Russia’s scientific community is in turmoil. This week has seen protests, tense Kremlin negotiations and even a police raid. President Vladimir Putin has warned scientists that they need to come up with “big, good, socially useful results” as part of a sweeping overhaul of the Russian Academy of Sciences, a centuries-old network including hundreds of research institutions, which many fear could spell the end of academic independence. Physicist Vladimir Fortov, acting head of the Academy as well as editor in chief of Scientific American’s Russian-language edition V Mire Nauki, has been leading the charge to minimize the impact of a controversial reform bill. In in early versions, the bill mentioned the word “liquidation” about the academy; the current version would see three unrelated academies merged into one state organization and all of the Academy’s assets (including 434 scholarly institutes) would be handed over to a newly created government agency headed by the academy.
Russia may have sent the first man to orbit, but two decades after the breakup of the Soviet Union, when many researchers emigrated in a “brain drain,” the scientific community is still struggling. As part of revitalization efforts, the government funded “mega-grants” to encourage researchers to return.
The Academy, founded by czar Peter the Great in 1724, is undoubtedly in need of reform. But many believe this bill is less about reform and more about what one academician called “corporate raiding.” There have been rallies, and threats of a nationwide strike. But Fortov’s negotiations with Putin, who has become personally involved in the controversial legislation, may be leading to a compromise. In amendments adopted Friday, several academies will merge without liquidating their governing bodies, and the Academy of Sciences—not bureaucrats—will continue to oversee their own scientific projects. But the budget and property, while overseen by the president of the Academy, would still be transferred to a new state agency, prompting fears of corruption. Speaking by phone from Moscow with Scientific American, Fortov discussed the tumultuous week.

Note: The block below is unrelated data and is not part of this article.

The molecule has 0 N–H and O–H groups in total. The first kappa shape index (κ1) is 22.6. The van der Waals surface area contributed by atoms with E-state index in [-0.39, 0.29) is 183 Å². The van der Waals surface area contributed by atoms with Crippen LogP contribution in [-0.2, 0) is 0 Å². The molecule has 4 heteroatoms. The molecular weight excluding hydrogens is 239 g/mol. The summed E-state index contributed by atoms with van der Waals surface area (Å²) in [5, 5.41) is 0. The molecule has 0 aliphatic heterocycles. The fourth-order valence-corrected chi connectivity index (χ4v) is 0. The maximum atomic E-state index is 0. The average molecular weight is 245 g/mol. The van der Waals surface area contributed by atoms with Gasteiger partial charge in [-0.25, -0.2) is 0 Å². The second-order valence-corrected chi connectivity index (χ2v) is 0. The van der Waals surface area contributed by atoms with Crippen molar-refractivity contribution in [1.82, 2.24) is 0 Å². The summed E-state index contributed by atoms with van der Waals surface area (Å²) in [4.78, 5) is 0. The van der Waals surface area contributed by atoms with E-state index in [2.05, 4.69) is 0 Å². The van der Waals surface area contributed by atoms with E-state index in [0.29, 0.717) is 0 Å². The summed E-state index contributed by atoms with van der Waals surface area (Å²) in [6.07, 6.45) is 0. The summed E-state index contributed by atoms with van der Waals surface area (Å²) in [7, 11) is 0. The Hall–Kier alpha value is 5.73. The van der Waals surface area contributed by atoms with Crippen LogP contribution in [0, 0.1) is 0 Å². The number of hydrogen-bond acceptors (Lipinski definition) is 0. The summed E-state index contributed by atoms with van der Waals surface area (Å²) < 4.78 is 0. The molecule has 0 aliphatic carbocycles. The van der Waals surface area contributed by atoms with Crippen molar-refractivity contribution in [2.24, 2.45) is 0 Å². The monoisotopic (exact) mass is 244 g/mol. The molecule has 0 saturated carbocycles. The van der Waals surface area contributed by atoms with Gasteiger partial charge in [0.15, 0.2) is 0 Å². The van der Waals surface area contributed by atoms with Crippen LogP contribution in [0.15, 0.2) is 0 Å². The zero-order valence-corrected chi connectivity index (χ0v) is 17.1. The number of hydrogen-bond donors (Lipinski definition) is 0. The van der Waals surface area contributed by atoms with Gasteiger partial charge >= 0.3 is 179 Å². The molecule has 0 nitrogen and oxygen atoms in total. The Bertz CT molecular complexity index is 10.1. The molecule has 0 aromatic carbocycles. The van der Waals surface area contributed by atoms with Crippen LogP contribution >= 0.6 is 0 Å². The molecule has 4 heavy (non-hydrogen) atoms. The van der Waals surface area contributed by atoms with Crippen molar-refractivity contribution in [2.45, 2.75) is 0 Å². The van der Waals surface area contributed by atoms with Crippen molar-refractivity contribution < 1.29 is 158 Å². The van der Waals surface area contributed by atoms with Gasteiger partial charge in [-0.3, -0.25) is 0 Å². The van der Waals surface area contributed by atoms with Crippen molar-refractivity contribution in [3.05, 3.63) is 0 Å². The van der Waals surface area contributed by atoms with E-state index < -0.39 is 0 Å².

It appears as if the Russian parliament on Friday is making some compromises to this controversial bill. Did your talks with Putin change the situation?
We had a very honest and very detailed discussion with President Putin about the proposed law. I conceded to his concerns, but told him that in our opinion this document would destroy the Russian Academy of Sciences. He listened and was highly concerned, and he’s been speaking with many Russian scientists and academic leaders. The results were some shifts in his position and in the Duma [Russia’s parliament] as well. There will be a third reading of the bill in September and over the next two and a half months we’ll try to work toward an optimal solution, but the situation is shifting in a more positive direction now.
What is it about the current version of the bill that worries you most?
There are some details that are unclear to us and we’d like to analyze it carefully. This whole project was submitted in a great hurry and we can’t understand why. But the most dangerous points of the bill—which would included killing the Academy of Sciences and other non-optimal outcomes are not included now.
During your meeting with Putin he said you and your scientists needed to come up with some “big” and “useful” results. Is that not happening now?